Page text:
Nazarene presence officially recognized in Singapore
In late 2005, then Regional Director Verne Ward began to explore the possibility of moving the Asia-Pacific Regional Office from Manila, Philippines, to Singapore. Located just off the southern tip of Malaysia, this city nation is a travel hub for Asia, a gateway to areas where the Church of the Nazarene is not yet established.
Some call Singapore a “Vertical Village” since its 5.8 million people live on an island approximately 26 miles long and 14 miles wide. It has the second-highest population density of any nation in the world.
Others see it as the “Antioch of Asia.” Like its first century counterpart, Singapore is a place of wealth and refinement, a leading world-class city, a place of great beauty and commercial importance, a city abounding in leading education centers. And like Antioch, Singapore is a strategic city for the expansion of the kingdom of God. Within a radius of seven hours flight time from Singapore lie 30 countries, 3 billion people, and 900 people groups unreached by the gospel of Jesus Christ.
Ward, along with other regional office personnel, made several exploratory trips to Singapore to evaluate opportunities and meet with other churches and mission organizations. The plan was to have a minimal infrastructure in the regional office that included the functions of regional communications, finance, and personnel. All other ministry coordinators would be located across the region in highly functional teams connected together in a virtual office setting.
In one of those early exploratory trips, Dr. Robert Solomon, the Methodist Bishop of Singapore, warmly welcomed the Church of the Nazarene to join in the task of making disciples and forming communities of faith in this strategic city.
Although its Christian population is significant (11 percent), there are also great numbers of workers from some of the unreached and under-reached countries of Asia living and working there.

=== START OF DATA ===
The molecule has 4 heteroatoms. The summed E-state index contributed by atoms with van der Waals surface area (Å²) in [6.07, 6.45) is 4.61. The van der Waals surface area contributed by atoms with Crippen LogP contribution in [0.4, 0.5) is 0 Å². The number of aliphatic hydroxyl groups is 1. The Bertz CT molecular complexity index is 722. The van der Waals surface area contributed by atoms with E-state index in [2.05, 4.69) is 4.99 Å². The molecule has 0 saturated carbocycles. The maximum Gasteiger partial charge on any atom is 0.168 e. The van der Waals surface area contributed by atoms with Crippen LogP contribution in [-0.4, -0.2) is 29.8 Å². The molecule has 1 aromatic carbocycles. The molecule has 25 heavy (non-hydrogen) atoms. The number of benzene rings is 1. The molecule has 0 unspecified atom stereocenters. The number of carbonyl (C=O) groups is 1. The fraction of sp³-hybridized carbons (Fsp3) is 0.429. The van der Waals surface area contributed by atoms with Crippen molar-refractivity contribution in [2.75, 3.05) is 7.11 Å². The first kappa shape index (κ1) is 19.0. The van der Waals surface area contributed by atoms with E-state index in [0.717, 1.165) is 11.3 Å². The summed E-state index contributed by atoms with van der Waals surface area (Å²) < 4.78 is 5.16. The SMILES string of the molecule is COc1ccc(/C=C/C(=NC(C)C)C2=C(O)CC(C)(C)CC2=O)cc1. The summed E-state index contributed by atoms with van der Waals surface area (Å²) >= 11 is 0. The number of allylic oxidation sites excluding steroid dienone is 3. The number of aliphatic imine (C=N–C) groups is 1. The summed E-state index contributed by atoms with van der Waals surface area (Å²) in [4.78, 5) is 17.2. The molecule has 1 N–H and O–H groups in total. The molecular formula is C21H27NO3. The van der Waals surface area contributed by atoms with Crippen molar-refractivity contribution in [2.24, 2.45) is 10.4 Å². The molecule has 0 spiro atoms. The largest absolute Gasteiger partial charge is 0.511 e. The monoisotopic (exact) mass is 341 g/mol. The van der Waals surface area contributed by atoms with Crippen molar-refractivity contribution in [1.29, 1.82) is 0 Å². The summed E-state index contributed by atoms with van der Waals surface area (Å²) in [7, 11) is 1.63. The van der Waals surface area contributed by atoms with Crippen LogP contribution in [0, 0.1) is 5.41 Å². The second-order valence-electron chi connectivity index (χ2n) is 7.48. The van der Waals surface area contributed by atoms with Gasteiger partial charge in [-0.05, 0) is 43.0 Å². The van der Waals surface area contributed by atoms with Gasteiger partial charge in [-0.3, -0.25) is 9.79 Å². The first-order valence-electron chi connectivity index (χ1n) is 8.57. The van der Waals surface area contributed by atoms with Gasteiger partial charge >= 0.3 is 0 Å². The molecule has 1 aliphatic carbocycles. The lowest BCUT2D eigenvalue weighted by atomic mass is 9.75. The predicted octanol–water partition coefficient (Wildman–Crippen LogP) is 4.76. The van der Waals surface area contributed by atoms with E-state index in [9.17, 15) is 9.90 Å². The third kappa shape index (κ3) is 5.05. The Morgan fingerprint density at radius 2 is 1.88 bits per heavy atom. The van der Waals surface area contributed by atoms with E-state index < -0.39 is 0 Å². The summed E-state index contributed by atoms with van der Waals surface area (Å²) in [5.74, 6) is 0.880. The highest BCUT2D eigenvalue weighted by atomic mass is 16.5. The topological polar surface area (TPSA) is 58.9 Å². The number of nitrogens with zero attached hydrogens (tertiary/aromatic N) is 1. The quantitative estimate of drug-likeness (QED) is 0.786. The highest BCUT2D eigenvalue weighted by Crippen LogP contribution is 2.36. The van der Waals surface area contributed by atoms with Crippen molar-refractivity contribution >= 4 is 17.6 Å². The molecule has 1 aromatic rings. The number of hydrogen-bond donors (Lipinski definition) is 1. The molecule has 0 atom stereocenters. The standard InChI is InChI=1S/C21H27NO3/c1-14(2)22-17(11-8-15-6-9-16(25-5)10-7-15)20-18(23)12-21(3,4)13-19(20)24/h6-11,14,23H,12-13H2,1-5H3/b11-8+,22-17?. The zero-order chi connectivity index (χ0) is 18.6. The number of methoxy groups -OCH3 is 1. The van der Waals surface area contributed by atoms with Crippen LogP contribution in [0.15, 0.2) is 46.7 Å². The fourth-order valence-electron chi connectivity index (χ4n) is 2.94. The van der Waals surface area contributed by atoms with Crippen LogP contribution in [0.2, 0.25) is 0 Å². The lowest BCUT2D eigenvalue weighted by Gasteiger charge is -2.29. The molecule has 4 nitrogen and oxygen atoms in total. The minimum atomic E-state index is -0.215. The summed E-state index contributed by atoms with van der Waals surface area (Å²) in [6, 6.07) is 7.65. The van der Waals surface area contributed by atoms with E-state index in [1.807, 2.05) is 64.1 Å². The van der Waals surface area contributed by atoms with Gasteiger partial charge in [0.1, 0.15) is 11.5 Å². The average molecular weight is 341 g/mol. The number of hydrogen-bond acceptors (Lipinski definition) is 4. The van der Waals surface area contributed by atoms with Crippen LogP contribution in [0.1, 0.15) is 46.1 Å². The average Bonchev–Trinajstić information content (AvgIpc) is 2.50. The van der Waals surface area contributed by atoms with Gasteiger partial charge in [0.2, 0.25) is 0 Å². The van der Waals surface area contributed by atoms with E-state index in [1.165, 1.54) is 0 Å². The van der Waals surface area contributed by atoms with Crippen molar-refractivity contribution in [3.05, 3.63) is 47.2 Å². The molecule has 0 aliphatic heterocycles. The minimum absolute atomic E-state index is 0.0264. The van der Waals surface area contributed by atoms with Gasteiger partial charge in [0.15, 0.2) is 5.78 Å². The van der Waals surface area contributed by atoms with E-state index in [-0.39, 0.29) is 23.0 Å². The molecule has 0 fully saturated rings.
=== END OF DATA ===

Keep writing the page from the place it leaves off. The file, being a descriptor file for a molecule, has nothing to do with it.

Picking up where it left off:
The regional office team was excited at the chance to be involved in hands-on church planting along with their administrative responsibilities. A major factor standing in the way of such a move was the cost of office space and housing for four families. But Dr. Hudson Taylor’s quote, “God’s work done in God’s ways will never lack God’s resources,” was to be proven true once again. In an amazing sequence of events, God laid it on the hearts of some dedicated Nazarene investors to help provide four apartment units and a regional office facility.
The great adventure
In the summer of 2006, four missionary families moved to Singapore to embark on a great adventure for God. It was an exciting and painless move for the nine MKs (missionary kids) since they moved en masse and all enrolled together in an excellent Christian international school. God had already prepared the way by sending a Nazarene couple to teach at the school the year before. They were a great help to the families during that initial year.
The registration of the regional office as an official Singapore company was relatively easy. Government processes and procedures are clearly spelled out and strictly followed so there were few surprises. However it would be over 10 years before the Church of the Nazarene could be officially registered in the city-state. Those years were filled with many challenges, victories, disappointments, and learning opportunities.
Seeing the person in front of you
The 5.8 million people in the city-nation of Singapore represent an intriguing religious composition. A recent survey lists the population as 33.9 percent Buddhist, 14.3 percent Muslim, 11.3 percent Taoist, 11 percent Christian, 7.1 percent Catholic, and 5.2 percent Hindu.
More than 16 percent list their religion as “none,” a group who think of themselves as “free thinkers.”
Given this mix of diverse religions and the high population density, one would expect to encounter much ethnic and religious tension. In fact, there is little such tension. Religious harmony is highly valued and guidelines are strictly enforced. But the laws designed to maintain religious harmony mean some conventional evangelism and church planting strategies are not allowed.
The regional office team in Singapore was greatly influenced by Neil Coles’ book Organic Church. Since each team member had full-time administrative assignments in the regional office, it was clear that ministry would have to happen organically, in the course of their daily lives as followers of Jesus. No one was a full-time church planter. They were simply full-time followers of Jesus called to make disciples.